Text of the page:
Now that I’ve rambled on a bit I think it’s only fair to give my guinea pig … erm …. our Madeleine, a chance to tell us all about her findings without my babbling along in the background.
I’m a very analytical person. If you’re at all familiar with the Enneagram, I fall under Type One, which has a tendency to be critical, objective, honest, and realistic. I like answers to questions and I like to know what I’m getting myself into, and this applies to writing reviews. This being said, I was up for the challenge of being a guinea pig for this Mystery Review. I wasn’t going to shy away from something just because it was something unfamiliar.
Similar to Alex, I know what videogame genres I like and dislike. When I’m in the mood to try a new game, I search for games that are similar to the ones I like, but I don’t stop there. I love to research and understand what sets something apart from its competitors. Are the graphics more advanced? Is the storyline immersive? Are there bugs and other kinks the developers are still working on? Is gameplay repetitive or is there something that keeps it fresh?
Being the opinionated person that I am, it’s sometimes hard for me to look at things 100% objectively, but when Alex presented me with Wildermyth as my Mystery Review, I was mentally prepared. With videogames, there’s a lot more to them than just gameplay. I want to be presented with something that is visually appealing, which is why game art is so important to me. Let’s use the analogy of food presentation. If a waiter presents a dish that is plated nicely, looks appetizing, and has a good balance of color and texture, I’m more inclined to indulge. Thankfully, Wildermyth succeeds with visual presentation. But the presentation isn’t everything.
I love a good narrative, but Wildermyth is extremely narrative-based and feels very linear. I’m an open-world kind of girl, I like to create my own path, do my own thing, be in control, and get back to a mission when I’m ready. It took a few minutes to know this game wasn’t my kind of game, but I wanted to be fair and gave it a couple of hours. No matter how hard we try to be unbiased, it’s impossible because of the innate act of comparing things to past experiences. However, I do think participating in this Mystery Review allowed me to be more open-minded and take a different approach with my review process.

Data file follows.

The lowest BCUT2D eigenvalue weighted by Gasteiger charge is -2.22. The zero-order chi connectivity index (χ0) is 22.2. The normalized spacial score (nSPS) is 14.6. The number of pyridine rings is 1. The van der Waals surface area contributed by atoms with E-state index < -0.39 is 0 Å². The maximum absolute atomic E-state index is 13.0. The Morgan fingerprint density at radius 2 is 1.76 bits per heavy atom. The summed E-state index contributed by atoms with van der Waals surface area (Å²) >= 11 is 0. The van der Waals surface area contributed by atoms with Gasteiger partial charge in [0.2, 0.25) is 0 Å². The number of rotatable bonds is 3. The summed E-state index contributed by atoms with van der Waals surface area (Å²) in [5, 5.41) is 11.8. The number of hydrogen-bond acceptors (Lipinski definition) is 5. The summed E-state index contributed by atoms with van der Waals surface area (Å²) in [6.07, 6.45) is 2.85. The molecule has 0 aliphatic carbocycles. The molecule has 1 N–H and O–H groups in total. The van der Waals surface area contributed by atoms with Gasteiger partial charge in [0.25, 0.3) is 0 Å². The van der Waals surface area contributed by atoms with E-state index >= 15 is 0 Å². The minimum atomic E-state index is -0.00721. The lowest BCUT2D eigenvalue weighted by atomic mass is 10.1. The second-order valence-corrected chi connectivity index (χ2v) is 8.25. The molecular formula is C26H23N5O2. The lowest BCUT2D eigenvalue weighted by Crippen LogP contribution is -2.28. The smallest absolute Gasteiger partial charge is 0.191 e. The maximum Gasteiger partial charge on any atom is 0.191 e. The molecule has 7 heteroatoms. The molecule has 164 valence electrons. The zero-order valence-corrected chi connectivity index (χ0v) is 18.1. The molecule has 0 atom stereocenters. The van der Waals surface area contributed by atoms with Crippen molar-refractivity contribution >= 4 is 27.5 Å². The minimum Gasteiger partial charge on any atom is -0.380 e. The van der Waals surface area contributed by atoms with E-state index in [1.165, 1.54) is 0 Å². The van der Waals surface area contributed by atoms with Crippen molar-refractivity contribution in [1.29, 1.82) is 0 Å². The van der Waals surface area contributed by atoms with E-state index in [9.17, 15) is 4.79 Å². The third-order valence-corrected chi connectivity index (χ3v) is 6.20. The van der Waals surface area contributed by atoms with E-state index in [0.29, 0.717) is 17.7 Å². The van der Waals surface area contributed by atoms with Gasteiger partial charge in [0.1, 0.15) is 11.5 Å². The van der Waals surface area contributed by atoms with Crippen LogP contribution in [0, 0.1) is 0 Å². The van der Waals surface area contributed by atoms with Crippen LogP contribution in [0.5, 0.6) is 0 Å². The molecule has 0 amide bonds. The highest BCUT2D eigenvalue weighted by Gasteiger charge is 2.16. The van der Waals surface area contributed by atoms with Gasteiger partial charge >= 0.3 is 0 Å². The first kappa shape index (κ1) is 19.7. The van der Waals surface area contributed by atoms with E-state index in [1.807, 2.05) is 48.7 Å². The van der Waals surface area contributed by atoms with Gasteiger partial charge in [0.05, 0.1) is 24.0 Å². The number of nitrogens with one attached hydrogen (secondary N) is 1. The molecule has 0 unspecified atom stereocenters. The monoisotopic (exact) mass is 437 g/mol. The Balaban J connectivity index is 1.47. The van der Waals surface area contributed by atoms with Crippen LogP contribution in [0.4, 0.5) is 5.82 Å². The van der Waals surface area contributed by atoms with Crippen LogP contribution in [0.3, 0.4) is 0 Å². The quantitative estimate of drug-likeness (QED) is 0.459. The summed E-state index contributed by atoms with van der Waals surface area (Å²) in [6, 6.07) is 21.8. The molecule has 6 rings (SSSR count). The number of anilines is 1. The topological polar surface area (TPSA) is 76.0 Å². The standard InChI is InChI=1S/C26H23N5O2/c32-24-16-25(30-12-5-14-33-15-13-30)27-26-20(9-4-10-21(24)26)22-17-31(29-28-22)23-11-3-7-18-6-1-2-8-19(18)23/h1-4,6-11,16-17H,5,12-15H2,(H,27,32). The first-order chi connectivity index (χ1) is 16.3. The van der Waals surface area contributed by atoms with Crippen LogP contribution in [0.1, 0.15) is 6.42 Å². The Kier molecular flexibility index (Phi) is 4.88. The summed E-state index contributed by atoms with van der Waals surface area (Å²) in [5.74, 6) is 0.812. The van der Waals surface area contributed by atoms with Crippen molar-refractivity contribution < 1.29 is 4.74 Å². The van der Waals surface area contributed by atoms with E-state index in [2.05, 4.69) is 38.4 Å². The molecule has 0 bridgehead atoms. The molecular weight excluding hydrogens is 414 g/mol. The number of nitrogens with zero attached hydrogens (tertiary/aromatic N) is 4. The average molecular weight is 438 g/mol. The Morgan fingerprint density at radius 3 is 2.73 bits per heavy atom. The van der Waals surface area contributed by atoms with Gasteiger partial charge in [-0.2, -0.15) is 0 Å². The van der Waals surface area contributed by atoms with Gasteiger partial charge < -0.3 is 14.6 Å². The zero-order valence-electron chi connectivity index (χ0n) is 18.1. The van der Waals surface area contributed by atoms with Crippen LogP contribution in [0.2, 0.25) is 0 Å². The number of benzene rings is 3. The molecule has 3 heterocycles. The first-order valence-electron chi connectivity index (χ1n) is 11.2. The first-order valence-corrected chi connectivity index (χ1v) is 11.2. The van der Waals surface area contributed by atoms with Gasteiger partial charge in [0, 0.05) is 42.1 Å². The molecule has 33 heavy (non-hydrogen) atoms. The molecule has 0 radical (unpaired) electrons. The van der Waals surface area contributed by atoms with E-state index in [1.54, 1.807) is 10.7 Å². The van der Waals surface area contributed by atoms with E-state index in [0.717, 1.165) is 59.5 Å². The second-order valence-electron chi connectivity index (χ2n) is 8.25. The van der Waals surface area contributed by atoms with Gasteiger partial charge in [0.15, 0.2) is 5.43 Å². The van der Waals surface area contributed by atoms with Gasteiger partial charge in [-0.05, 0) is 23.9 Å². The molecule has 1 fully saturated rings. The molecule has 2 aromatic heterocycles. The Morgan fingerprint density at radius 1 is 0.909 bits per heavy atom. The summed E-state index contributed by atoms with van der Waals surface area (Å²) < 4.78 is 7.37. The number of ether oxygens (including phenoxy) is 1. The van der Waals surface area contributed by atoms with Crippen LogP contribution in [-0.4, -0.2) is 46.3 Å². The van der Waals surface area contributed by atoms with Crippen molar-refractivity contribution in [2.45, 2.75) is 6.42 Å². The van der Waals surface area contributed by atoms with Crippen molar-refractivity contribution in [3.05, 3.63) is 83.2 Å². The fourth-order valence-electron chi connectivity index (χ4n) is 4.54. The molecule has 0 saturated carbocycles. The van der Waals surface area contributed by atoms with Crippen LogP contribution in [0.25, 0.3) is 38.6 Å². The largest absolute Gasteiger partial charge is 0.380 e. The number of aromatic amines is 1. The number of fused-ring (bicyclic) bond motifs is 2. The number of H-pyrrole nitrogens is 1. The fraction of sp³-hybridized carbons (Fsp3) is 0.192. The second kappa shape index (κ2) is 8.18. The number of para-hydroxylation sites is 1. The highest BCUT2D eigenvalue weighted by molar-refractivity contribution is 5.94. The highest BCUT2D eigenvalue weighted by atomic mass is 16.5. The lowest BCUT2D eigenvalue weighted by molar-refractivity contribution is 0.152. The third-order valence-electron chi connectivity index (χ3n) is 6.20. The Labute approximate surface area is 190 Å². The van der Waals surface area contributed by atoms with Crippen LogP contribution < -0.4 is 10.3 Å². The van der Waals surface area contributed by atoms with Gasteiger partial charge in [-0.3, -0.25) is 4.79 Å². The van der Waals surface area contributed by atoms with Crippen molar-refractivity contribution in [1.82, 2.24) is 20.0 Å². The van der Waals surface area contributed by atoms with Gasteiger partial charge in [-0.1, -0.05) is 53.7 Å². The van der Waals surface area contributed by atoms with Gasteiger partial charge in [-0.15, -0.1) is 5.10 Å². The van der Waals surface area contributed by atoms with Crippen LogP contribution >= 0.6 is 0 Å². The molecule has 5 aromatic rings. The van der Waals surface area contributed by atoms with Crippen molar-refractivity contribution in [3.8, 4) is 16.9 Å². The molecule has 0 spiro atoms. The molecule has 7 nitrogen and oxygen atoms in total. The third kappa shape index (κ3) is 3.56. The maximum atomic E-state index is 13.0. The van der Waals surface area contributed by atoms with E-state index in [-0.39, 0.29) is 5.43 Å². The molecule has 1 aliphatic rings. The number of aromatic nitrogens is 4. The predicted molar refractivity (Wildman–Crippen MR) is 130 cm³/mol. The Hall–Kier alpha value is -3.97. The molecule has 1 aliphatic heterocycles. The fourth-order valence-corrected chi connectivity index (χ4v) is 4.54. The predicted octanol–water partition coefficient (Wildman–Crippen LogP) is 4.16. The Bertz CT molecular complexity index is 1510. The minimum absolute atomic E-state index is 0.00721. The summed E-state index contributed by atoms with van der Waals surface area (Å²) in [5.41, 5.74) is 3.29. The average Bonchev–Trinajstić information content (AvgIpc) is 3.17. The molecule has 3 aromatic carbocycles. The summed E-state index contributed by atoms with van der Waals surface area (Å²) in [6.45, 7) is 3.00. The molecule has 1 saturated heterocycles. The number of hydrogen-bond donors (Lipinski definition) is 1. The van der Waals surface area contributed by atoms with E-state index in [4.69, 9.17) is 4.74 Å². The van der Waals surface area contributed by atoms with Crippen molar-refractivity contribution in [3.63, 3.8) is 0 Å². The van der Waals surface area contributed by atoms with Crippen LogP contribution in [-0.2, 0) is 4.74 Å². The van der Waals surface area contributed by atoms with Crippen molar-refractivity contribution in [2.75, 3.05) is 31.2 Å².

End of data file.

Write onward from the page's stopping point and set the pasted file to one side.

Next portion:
Rather than watching the trailer for Wildermyth, researching the game publisher, or comparing this game to others, I went in blindly with no prior knowledge. It certainly changed my perspective slightly and allowed me to seek out the positive aspects of the game rather than having these preconceived notions that focused on the flaws. Will Mystery Reviews work every time? Probably not. But it did in this scenario and I’m excited for more of these reviews in the future.
As with any experiment, you can’t make judgments based on just one set of data. Expect to see more Mystery Reviews in the future and if you’re interested, you’ll be able to follow our findings as I diarise them. What works for one person won’t work for all. In the case of those really open-minded folk on the team going in blind might not make any difference. These personality types are willing to give literally anything a fair shot and base their reviews on what they find without any assumption needed.
For those of us like myself and Madeleine who like a little bit of something to ground us, this is a more interesting experience because it’s asking us to do something we aren’t naturally inclined to do. Is this going to change the way we approach every game we play? Probably not. What this might do, however, is help us place those genres we don’t usually run to on a bit more of a level playing field to the ones we do. Equally, not drawing comparisons for the off is likely to provide a focus I think we can all learn from.
Regardless of all of the analytical stuff going on here, this is a really fun way to approach any game. Keep your eyes peeled for more Mystery Reviewing shenanigans in the future.